Submitted by HughPickens.com
HughPickens.com writes: Karl Popper came up with the idea in the 1930's that scientists should attempt to falsify their hypotheses rather than to verify them. The basic reasoning is that while you cannot prove a hypothesis to be true by finding a number of different confirming instances (though confirming instances do make you more confident in the truth), you can prove a hypothesis to be false by finding one valid counter-example. Now Orin Thomas writes at WindowsITPro that you’ve probably diagnosed hundreds, if not thousands, of technical problems in your career and Popper's insights can serve as a valuable guide to avoid a couple of hours chasing solutions that turn out to be an incorrect answer. According to Thomas when troubleshooting a technical problem many of us “race ahead” and use our intuition to reach a hypothesis as to a possible cause before we’ve had time to assess the available body of evidence. "When we use our intuition to solve a problem, we look for things that confirm the conclusion. If we find something that confirms that conclusion, we become even more certain of that conclusion. Most people also unconsciously ignore obvious data that would disprove their incorrect hypothesis because the first reaction to a conclusion reached at through intuition is to try and confirm it rather than refute it."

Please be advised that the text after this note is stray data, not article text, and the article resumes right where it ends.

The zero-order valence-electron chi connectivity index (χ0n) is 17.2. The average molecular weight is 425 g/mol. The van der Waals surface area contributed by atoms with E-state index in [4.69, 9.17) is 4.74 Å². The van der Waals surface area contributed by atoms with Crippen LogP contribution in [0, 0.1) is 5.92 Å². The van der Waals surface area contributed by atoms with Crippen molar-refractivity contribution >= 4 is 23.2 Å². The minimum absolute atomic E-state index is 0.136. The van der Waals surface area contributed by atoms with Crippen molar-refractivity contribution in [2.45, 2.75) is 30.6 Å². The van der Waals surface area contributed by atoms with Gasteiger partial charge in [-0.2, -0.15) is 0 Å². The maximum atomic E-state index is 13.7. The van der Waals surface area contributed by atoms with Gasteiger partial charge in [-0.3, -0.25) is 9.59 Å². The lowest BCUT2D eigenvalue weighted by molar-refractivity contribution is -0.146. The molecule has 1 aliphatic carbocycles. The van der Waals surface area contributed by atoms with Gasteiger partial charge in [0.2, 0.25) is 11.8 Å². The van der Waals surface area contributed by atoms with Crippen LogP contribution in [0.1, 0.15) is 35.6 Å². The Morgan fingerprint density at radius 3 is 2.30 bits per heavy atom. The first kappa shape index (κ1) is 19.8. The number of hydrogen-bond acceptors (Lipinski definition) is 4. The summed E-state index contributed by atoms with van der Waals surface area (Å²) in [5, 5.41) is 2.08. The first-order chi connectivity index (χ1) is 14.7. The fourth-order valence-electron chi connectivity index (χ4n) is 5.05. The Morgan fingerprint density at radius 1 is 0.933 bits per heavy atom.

Thomas says that the idea behind using a falsificationist method is to treat your initial conclusions about a complex troubleshooting problem as untrustworthy and rather than look for something to confirm what you think might have happened, try to figure out what evidence would disprove that conclusion. "Trying to disprove your conclusions may not give you the correct answer right away, but at least you won’t spend a couple of hours chasing what turns out to be an incorrect answer."

+ - Amazon Germany pays 0.1% tax rate in 2014, funnels sales through low-tax haven->

Submitted by Anonymous Coward
An anonymous reader writes: E-retail giant Amazon.com’s German branch paid just 11.9 million euros (approx. $16 million) in tax last year, equivalent to a 0.1% tax rate considering the company reported $11.9 billion in gross sales in Germany in 2014. German corporate income tax stood at 29.58% last year which would mean Amazon Germany would have been expected to pay $3.5 billion in tax in 2014. Amazon.de is the group’s largest and most successful market outside of the U.S., according to its annual sales records. However following investigation it has been revealed that almost all of the company’s German sales and profits were reported from businesses in Luxembourg, a low-tax haven. Amazon said last week that it had implemented a number of changes across Europe, including in the United Kingdom, Germany, Spain and Italy from May 1st, in order to ensure that future sales would be managed in the countries themselves.